I
f you were to list the traits of an ideal watch, what would they be? Perhaps a refined mechanical chronograph movement, angular handsome design, plenty of water and magnetism resistance and a versatility that can dress up for the office and stay on your wrist for whatever the weekend holds. How about the pedigree of a prestigious 260-year-old watch company and excellent resale value? That list pretty much describes the Vacheron Constantin Overseas Chronograph, a watch that is a strong contender for the elusive “one watch” label, yet one that many people overlook. And that’s a pity, because it is a watch that deserves more attention, even if it doesn’t seek it.

Vacheron makes up one third of the so-called “Big Three” Swiss brands, named for their rich history of innovation and prestige, the other two being Audemars Piguet and Patek Philippe. But unlike the other two that get all the press and the celebrity ambassadors, Vacheron seems to fly under the radar. The company is the equivalent of the strong, silent type — the handsome, slightly nerdy guy in the office whom you discover is a retired pro cyclist who still wins his race category on weekends and dates an Ecuadorian supermodel.

The Overseas collection is Vacheron’s “sports watch” line and has its origins in the late 1970s. At that time, when the Swiss watch industry was on its knees due to pressure from cheap quartz watches from Japan, the Big Three introduced a trio of similar watches that flew in the face not only of their own traditions, but of logic in an era when cheaper was better. First, Audemars Piguet came out with its Royal Oak, a geometric sports watch in a steel case that cost more than most gold dress watches of the day. Within a few years, it became a hit and a cult object and Patek followed with its similarly styled Nautilus in 1976, a watch that is now a cornerstone of the brand’s collection. Vacheron’s entry into this luxury sports watch category is less known, perhaps due to its less than colorful name: the 222. Like the Royal Oak and the Nautilus, the 222 bore the integrated bracelet, industrial-looking bezel and angular case common to the era. It even made use of the same Jaeger-LeCoultre-derived calibre 920 that the other two used. While the 222 is now a collectible rarity, in a few years its descendants became the Overseas, a watch family that may have aged the best of all the Big Three’s 1970s gambles.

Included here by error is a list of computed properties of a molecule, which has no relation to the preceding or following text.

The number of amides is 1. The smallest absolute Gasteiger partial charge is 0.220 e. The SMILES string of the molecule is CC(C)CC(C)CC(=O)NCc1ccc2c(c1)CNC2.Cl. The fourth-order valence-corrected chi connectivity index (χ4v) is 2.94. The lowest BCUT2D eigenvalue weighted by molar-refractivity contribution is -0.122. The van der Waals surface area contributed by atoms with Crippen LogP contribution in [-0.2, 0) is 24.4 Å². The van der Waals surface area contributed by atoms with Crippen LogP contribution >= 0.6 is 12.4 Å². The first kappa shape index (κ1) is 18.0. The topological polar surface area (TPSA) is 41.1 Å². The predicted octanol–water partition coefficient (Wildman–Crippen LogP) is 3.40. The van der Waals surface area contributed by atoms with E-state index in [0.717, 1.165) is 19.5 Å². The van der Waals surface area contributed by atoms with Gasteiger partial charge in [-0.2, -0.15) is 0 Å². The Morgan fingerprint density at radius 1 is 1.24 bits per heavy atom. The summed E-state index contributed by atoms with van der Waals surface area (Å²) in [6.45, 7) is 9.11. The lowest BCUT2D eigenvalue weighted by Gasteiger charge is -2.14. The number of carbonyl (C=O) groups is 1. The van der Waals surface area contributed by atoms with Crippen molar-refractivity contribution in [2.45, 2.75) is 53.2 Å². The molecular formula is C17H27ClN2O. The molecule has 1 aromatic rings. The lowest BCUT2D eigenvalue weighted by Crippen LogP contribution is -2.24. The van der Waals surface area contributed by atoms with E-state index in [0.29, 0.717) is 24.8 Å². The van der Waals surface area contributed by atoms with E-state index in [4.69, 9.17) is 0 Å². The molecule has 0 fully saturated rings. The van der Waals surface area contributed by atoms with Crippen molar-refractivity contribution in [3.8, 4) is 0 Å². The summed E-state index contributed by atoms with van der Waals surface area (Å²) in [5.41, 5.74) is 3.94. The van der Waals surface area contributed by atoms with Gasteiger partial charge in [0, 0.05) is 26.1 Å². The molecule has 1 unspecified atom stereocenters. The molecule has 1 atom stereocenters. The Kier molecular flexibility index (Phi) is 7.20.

The first clue that the Overseas Chronograph is more than just a pretty face are the screw-down chronograph push-pieces. Seen more often on dive chronographs, screw-in push-pieces are a brutally utilitarian feature that prevent unintentional activation of the start/stop and reset buttons, aiding in water resistance and durability. Unscrewed, the push-pieces release with a satisfying click and the perfect level of resistance. This is thanks to the vertical clutch column wheel chronograph movement inside, which started its life as an F. Piguet base calibre but was then modified and refined by Vacheron.

The Overseas is the horological equivalent of a luxury crossover SUV — sleek, fast, rugged and versatile.

The second clue that the Overseas takes function as seriously as form, is the tiny arc of type at the bottom of the dial: “anti-magnetic”. External magnetism is a mortal enemy of the mechanical watch, and the industry standard for magnetic shielding is 4,000 A/m (amperes per meter), perfectly adequate for most of life’s scenarios. But the Overseas Chronograph boasts shielding up to 25,000 A/m, impressive for any watch but even more so for a chronograph from a luxury brand better known for its complicated dress watches. This magnetic shielding comes courtesy of a soft iron movement holder inside the case. This inner iron case necessitates the use of a solid steel case back in lieu of the now-ubiquitous sapphire case back. And while it’s a shame to not be able to see the beautifully finished column wheel calibre inside, there’s a sort of smug satisfaction just knowing it’s in there but only seeing the intricate sailing ship engraving on the back instead.

The Overseas Chronograph is a decidedly “sporty” timepiece while not being a dumb jock. The use of titanium for the carved-out bezel ring, the slate gray dial, and especially its supple rubber strap mean this watch is a great all-rounder that you won’t want to take off as soon as your sleeves get rolled up. And with a full 150 meters of water resistance, you won’t have to. Hell, you could even dive with it, but don’t tell anyone we said you should. The watch is available with an alligator leather strap, which dresses it up a bit, but on rubber it fits in for pretty much any scenario in these days of “anything goes” fashion. The Overseas is the horological equivalent of a luxury crossover SUV — a Porsche Cayenne or Range Rover Sport on the wrist: sleek, fast, rugged and versatile.

Among watch enthusiasts, the term “one watch” refers to a creature as mythical as the Loch Ness monster or a unicorn. Any thoughts of a watch being so competent in so many respects that it would tempt its owner to eschew wearing anything else is largely a rhetorical exercise. But the Vacheron Constantin Overseas Chronograph, with its refined movement, versatile, sporty design, rugged capabilities and the brand’s 260-year-old pedigree mean it is a strong contender to be that one watch.